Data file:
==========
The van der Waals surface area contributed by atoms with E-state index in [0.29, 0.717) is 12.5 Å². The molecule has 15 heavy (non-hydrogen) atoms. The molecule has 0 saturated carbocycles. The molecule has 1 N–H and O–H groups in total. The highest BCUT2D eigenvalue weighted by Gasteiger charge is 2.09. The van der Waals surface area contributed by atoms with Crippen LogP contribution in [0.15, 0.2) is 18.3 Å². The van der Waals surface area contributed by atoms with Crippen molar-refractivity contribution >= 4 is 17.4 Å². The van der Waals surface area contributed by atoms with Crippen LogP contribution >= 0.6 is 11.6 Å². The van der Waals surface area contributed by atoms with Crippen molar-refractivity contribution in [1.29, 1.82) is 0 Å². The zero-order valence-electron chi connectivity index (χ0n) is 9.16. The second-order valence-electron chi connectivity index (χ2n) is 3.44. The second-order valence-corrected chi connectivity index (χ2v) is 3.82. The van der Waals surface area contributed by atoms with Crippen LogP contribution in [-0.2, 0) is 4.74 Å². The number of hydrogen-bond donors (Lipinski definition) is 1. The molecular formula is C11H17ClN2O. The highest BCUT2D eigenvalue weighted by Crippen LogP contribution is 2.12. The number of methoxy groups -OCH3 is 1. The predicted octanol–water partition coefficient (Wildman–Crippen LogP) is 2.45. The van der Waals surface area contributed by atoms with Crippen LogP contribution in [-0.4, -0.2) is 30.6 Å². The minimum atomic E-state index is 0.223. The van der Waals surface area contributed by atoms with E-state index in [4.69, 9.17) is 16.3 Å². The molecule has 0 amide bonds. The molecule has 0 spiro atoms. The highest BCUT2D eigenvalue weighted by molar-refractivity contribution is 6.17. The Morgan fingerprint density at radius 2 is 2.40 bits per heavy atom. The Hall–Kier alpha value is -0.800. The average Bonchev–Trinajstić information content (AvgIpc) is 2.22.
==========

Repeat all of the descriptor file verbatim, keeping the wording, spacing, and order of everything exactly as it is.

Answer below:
The van der Waals surface area contributed by atoms with E-state index in [0.29, 0.717) is 12.5 Å². The molecule has 15 heavy (non-hydrogen) atoms. The molecule has 0 saturated carbocycles. The molecule has 1 N–H and O–H groups in total. The highest BCUT2D eigenvalue weighted by Gasteiger charge is 2.09. The van der Waals surface area contributed by atoms with Crippen LogP contribution in [0.15, 0.2) is 18.3 Å². The van der Waals surface area contributed by atoms with Crippen molar-refractivity contribution >= 4 is 17.4 Å². The van der Waals surface area contributed by atoms with Crippen LogP contribution >= 0.6 is 11.6 Å². The van der Waals surface area contributed by atoms with Crippen molar-refractivity contribution in [1.29, 1.82) is 0 Å². The zero-order valence-electron chi connectivity index (χ0n) is 9.16. The second-order valence-electron chi connectivity index (χ2n) is 3.44. The second-order valence-corrected chi connectivity index (χ2v) is 3.82. The van der Waals surface area contributed by atoms with Crippen LogP contribution in [-0.2, 0) is 4.74 Å². The number of hydrogen-bond donors (Lipinski definition) is 1. The molecular formula is C11H17ClN2O. The highest BCUT2D eigenvalue weighted by Crippen LogP contribution is 2.12. The number of methoxy groups -OCH3 is 1. The predicted octanol–water partition coefficient (Wildman–Crippen LogP) is 2.45. The van der Waals surface area contributed by atoms with Crippen LogP contribution in [-0.4, -0.2) is 30.6 Å². The minimum atomic E-state index is 0.223. The van der Waals surface area contributed by atoms with E-state index in [4.69, 9.17) is 16.3 Å². The molecule has 0 amide bonds. The molecule has 0 spiro atoms. The highest BCUT2D eigenvalue weighted by molar-refractivity contribution is 6.17. The Morgan fingerprint density at radius 2 is 2.40 bits per heavy atom. The Hall–Kier alpha value is -0.800. The average Bonchev–Trinajstić information content (AvgIpc) is 2.22.